On 18th March, the Na­tional Se­cu­rity Ad­viser Mo­ham­mad Sambo Da­suki an­nounced Nigeria’s new soft ap­proach to coun­ter­ing ter­ror­ism, which in­cludes adopt­ing a means of de-rad­i­cal­is­ing ex­trem­ists and stop­ping oth­ers from be­ing rad­i­calised. It’s a well­con­ceived and com­pre­hen­sive strat­egy and my first thought was why did it take so long to emerge. We how­ever can­not af­ford the lux­ury of what could have been had this strat­egy been de­vel­oped and im­ple­mented over the past three years. What is im­por­tant is to get on with it.

The NSA ex­plained that the core of the strat­egy is a “Coun­ter­ing Vi­o­lent Ex­trem­ism (CVE)” pro­gramme. It’s soft be­cause it is fo­cused on work­ing closely with all tiers of govern­ment, tra­di­tional, re­li­gious, civil so­ci­ety and com­mu­nity lead­ers in stop­ping rad­i­cal­iza­tion. It plans to use ex­ist­ing struc­tures within and out­side govern­ment to deliver tar­geted pro­grammes and ac­tiv­i­ties that fur­ther the over­all goal of stem­ming the tide of rad­i­cal­iza­tion and through fam­i­lies, com­mu­ni­ties, faith based or­ga­ni­za­tions build re­silience to vi­o­lent ex­trem­ism.

The cen­tral idea is that if re­li­gious and com­mu­nity lead­ers prop­erly ed­u­cate their fol­low­ers that re­li­gion is to­tally against the in­dis­crim­i­nate killing of people, we will be on the path to more peace­ful re­la­tions. As we are how­ever al­ready in an in­sur­gency, they have the even more im­por­tant task of coun­ter­ing the rad­i­cal ide­ol­ogy of the in­sur­gents and ex­pos­ing those in their com­mu­ni­ties who are in­volved in atroc­i­ties. This would re­quire trust and a high sense of re­spon­si­bil­ity among all stake­hold­ers – gov­ern­ments, se­cu­rity agencies, com­mu­ni­ties and re­li­gious lead­ers. The badly scripted drama we saw last week was clearly an at­tempt to make this im­pos­si­ble. And yet, we must not give up. We must strive to con­tinue the ef­forts to re­cover our coun­try from ex­trem­ists. The is­sues be­fore us are big­ger than Pres­i­dent Jonathan, they are big­ger than APC gov­er­nors.

Our po­lit­i­cal lead­ers must change their ways and show a greater com­mit­ment to good gov­er­nance by tack­ling the un­der­ly­ing eco­nomic, so­cial and po­lit­i­cal driv­ers of rad­i­cal­i­sa­tion and the in­sur­gency. Even more im­por­tant, govern­ment and op­po­si­tion must show greater com­mit­ment to work­ing to­gether to ad­dress the in­sur­gency. It is the trust that em­anates from this col­lab­o­ra­tion that can pro­pel col­lab­o­ra­tion be­tween se­cu­rity agencies and com­mu­nity and re­li­gious lead­ers pro­posed in the new strat­egy.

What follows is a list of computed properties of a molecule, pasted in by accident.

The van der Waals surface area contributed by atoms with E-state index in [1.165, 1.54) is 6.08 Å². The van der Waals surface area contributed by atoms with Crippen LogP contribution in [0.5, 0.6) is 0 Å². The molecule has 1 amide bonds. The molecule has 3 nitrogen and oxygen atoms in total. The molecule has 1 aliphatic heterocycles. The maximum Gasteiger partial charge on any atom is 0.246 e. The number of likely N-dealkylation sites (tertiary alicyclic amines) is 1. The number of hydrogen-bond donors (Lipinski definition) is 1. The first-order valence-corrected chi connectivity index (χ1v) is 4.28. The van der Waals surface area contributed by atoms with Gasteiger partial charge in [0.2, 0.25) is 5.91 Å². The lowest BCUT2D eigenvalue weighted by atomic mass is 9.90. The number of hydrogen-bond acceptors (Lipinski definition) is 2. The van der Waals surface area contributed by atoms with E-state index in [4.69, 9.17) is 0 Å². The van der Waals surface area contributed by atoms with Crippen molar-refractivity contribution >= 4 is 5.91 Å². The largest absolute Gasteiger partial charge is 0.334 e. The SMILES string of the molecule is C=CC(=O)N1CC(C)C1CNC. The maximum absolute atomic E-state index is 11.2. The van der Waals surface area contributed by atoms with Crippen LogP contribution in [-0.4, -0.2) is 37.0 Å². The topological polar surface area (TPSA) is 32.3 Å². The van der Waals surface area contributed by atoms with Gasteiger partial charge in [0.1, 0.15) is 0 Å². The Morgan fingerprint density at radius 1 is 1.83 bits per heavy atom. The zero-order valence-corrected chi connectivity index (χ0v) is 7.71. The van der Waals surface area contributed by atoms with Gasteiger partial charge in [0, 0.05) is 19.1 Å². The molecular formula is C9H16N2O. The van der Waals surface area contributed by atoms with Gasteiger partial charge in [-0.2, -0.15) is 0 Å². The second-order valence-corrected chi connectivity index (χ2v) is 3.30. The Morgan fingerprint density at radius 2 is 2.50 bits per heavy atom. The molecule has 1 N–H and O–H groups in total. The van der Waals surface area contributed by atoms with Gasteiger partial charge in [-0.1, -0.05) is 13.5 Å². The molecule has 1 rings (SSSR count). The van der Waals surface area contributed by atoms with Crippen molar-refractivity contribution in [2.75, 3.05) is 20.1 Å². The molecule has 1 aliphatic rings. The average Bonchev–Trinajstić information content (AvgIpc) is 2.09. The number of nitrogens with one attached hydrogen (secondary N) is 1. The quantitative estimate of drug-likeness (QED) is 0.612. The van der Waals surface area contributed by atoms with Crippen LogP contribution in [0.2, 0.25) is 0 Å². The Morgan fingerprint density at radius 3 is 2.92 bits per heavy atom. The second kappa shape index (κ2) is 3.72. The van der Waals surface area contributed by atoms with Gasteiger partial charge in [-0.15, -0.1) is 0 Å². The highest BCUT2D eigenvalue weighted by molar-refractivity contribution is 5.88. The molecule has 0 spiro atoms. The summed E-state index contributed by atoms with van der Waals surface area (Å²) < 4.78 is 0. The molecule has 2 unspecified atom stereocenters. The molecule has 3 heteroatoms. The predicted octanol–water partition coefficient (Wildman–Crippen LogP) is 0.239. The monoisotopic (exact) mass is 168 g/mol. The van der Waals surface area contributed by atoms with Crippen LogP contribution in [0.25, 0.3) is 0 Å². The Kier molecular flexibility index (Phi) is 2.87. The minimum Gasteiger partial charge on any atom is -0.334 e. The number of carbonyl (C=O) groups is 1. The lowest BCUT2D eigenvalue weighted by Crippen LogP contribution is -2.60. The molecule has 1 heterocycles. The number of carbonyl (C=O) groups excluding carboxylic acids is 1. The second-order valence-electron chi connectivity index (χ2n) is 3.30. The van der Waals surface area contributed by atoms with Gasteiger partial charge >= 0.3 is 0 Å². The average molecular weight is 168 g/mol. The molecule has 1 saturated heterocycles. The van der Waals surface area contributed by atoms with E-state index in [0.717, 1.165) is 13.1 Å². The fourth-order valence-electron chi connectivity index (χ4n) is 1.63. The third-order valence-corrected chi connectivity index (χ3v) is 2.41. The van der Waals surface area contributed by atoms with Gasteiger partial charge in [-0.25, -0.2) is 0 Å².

With trust and col­lab­o­ra­tion, civil so­ci­ety and com­mu­nity lead­ers can be more ac­tive and suc­cess­ful in con­struct­ing the nar­ra­tives and mes­sages that can counter those pro­duced by the process of rad­i­cal­i­sa­tion. It is gen­er­ally recog­nised by schol­ars of counter in­sur­gency that the best way to chal­lenge the nar­ra­tives of rad­i­calis­ers and ex­trem­ists is to put for­ward pos­i­tive al­ter­na­tive counter-mes­sages pro­duced by the com­mu­ni­ties them­selves rather than by govern­ment. Such work done by com­mu­ni­ties also strengthen ci­ti­zen­ship, in­te­gra­tion and a sense of be­long­ing. It is on the ba­sis of such work that con­di­tions can be cre­ated to pro­vide safe spa­ces for di­a­logue. The ob­jec­tive here is to build the ca­pac­ity of com­mu­ni­ties to cre­ate agency in com­bat­ting ex­trem­ism them­selves. It is also only com­mu­ni­ties that can work on im­proved par­ent­ing, the pro­vi­sion of ac­cu­rate and re­spon­si­ble re­li­gious ed­u­ca­tion and build neigh­bour­hood ca­pac­ity for peace build­ing.

By tak­ing lead­er­ship of the war against the in­sur­gency, com­mu­ni­ties and civil so­ci­ety can open doors to other front­line in­ter­locu­tors such as the po­lice, se­cu­rity agencies, govern­ment de­part­ments such as the ju­di­ciary, teach­ers, doc­tors, sport ad­min­is­tra­tors and so­cial work­ers who are in­volved on a daily ba­sis with in­di­vid­u­als that might be on the path to rad­i­cal­i­sa­tion. This is the way that the pro­posed coun­ter­rad­i­cal­i­sa­tion process can be­come ef­fec­tive.

At this del­i­cate point in our na­tional ex­is­tence, all gov­ern­ments at the three lev­els, federal, state and lo­cal govern­ment, need to keep pol­i­tics aside and work to­wards build­ing faith in the pos­si­bil­ity of re­build­ing the na­tion and restor­ing peace. The se­cu­rity agencies for their part need to weed out rogue el­e­ments within them that are en­gaged in cre­at­ing more mayhem rather that work­ing for peace. It is in this con­text that our com­mu­nity and civil so­ci­ety lead­ers can be­come ac­tive play­ers in the new ap­proach of a col­lec­tive strug­gle to­wards re­build­ing Nigeria. Enough is Enough; let’s stop the drift to­wards the abyss.